six external circulating tubes around the OD of the boiler shell as
you can see in the photographs. These are pieces of 2′ schedule
80 pipe that I split longwise and welded to the shell. There are
2′ square holes burned through the shell under these pipes, one
at the top about 4′ below the water line and one at the bottom
just above the mud ring. I call these circulating tubes, and
although I can’t prove scientifically that these tubes have
made this boiler the success it is, I can say I have never been at
a loss for steam. Water is supplied to the boiler by a ‘
Penberthy injector. In late 1990, I operated the engine and boiler
mounted on a small flat bed trailer at the Pioneer Power
Association tractor show in Eagleville, Tennessee.

But something was still missing. Heck, if I had the engine and
the boiler, why not mount them on wheels so I can drive around?
Thus began the collection of items needed for this phase of the
tractor project: a transaxle from an old Springfield garden
tractor, some 2′ square steel tubing for the frame, some farm
implement wheels found at roadside junk yards, a hand wheel with a
1′ Acme thread screw and nut attached from some piece of
industrial woodworking machinery to use for the steering gear, etc.
A couple of days on the drawing board arranging all these parts
together came up with what you see in the pictures. The 11 gallon
water tank on the back was formed up and welded from
3/16‘ black iron sheet stock protected
from rusting by coating the inside with a popular gas tank sealer
that is sold at most antique gas engine shows. Why did I make the
tank out of such heavy metal? Because that’s what I had some
of, and that’s the best reason there is! I made the steam and
exhaust connections from the boiler to the engine using high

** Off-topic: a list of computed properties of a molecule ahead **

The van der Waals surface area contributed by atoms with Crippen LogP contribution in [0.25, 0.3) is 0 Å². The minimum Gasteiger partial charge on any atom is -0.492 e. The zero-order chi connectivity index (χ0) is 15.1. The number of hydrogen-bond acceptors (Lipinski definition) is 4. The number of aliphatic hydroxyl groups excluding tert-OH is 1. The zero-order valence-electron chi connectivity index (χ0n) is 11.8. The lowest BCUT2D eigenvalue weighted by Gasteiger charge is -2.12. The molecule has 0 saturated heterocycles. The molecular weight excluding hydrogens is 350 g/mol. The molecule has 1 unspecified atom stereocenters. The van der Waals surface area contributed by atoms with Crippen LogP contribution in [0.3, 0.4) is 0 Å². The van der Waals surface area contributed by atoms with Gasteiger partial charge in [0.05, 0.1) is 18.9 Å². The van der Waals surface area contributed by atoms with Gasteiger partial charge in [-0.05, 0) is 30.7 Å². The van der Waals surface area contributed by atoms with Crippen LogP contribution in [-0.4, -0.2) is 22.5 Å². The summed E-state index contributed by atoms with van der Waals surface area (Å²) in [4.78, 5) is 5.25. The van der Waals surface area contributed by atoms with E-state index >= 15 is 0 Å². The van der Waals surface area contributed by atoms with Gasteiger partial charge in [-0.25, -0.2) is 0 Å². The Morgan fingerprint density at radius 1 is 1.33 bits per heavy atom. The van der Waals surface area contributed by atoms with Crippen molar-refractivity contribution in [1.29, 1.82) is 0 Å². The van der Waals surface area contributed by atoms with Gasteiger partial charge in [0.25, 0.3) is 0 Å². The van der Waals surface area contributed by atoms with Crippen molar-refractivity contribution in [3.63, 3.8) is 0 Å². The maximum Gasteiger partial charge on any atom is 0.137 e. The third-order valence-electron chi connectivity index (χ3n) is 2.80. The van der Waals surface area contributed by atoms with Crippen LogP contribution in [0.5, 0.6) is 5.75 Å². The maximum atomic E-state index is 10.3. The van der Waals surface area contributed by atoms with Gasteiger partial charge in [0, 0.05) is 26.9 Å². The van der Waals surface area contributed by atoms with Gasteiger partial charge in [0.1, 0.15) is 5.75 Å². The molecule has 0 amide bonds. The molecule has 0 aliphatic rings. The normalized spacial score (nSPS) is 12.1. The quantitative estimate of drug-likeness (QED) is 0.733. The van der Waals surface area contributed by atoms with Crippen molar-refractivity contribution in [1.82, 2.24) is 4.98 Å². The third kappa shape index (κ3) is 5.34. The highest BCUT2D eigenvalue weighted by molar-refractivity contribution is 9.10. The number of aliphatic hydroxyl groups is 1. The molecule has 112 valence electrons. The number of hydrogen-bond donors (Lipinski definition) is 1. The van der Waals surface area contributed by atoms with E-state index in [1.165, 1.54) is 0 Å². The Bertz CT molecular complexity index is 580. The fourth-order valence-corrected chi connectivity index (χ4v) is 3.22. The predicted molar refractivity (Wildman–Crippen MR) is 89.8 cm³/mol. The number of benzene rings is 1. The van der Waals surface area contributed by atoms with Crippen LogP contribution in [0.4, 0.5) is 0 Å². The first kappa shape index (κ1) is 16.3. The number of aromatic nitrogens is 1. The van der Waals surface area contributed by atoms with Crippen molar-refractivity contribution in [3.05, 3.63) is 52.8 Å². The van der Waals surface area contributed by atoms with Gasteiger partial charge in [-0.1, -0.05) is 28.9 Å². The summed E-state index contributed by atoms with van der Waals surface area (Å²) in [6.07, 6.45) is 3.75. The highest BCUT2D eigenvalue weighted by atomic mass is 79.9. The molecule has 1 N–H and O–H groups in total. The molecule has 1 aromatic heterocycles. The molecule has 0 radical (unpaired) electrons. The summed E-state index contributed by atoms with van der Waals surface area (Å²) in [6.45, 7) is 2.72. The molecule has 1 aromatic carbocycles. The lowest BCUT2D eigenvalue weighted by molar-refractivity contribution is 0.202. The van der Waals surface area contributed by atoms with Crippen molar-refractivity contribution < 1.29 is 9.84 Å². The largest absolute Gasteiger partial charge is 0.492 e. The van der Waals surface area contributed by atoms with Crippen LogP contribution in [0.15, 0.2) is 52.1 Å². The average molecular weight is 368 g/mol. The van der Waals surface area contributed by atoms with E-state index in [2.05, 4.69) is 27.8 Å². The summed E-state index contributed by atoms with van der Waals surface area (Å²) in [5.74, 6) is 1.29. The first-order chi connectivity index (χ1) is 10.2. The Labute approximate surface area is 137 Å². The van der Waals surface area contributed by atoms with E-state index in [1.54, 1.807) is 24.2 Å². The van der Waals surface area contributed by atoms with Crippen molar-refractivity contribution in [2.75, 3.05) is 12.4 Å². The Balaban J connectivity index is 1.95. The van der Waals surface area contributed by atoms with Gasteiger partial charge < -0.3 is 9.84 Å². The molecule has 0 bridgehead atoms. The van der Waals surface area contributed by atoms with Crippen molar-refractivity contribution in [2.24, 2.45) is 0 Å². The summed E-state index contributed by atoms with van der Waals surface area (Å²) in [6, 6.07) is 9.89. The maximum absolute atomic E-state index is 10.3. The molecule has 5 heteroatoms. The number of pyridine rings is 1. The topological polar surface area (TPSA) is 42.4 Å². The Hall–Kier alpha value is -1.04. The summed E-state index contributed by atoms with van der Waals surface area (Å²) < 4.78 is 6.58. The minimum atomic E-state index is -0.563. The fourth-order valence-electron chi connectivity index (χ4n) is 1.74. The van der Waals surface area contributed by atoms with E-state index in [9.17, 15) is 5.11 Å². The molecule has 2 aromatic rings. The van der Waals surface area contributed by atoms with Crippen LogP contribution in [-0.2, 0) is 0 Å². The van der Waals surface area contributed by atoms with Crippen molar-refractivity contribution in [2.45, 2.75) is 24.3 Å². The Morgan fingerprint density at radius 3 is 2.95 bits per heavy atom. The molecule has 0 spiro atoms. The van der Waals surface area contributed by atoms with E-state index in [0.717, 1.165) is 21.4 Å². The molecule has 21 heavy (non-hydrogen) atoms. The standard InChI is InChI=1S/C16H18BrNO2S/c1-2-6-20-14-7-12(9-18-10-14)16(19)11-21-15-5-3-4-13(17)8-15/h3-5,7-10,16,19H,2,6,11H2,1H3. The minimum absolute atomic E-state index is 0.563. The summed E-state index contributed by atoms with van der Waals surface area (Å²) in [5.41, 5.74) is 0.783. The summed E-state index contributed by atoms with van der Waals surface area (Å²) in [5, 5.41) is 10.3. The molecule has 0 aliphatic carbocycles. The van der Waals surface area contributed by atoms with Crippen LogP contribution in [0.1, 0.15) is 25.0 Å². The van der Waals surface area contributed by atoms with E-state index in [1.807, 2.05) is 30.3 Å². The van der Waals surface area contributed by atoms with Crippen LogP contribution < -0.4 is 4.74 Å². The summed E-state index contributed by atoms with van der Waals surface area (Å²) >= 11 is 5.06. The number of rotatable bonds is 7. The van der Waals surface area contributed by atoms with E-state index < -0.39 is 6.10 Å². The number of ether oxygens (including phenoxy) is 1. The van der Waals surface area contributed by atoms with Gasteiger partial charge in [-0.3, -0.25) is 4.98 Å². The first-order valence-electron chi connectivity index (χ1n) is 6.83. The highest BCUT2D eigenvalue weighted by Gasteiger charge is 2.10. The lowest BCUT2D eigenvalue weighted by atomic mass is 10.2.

pressure steam hose for both ease of fitting up and to eliminate
stresses that would be imposed on fixed piping due to slight
flexing between the boiler and engine. When I first got the engine
running I found out pretty quickly that there would have to be some
kind of canopy overhead as the water/soot/cylinder oil emissions
from the stack, until everything got good and hot, was making
driving the tractor a mite uncomfortable. Besides that, the wife
was beginning to get quite ill at me for ruining so many shirts!
The canopy is made from 1/8 pressed board
mounted on wooden formers and liberally coated with porch and deck
enamel. Driving the tractor is now a pleasure!

The boiler is coal fired with the coal being carried in a possum
belly under the seat and is shoveled from between my legs into the
firebox using a long handled kitchen spoon. In other words, the
boiler is ‘spoon fed.’ There is enough coal and water
carried to operate the tractor for about an hour. Folks sometimes
ask me why don’t I cut the water hopper off the cylinder. I
tell them, ‘That’s the mystique of the tractor.”
Besides, the remark most often made about seeing a gas engine
running on steam is, ‘Well, I’ve never seen that done
before!’ It’s just something to have fun with and I’m
enjoying it.

  • Published on Mar 1, 1993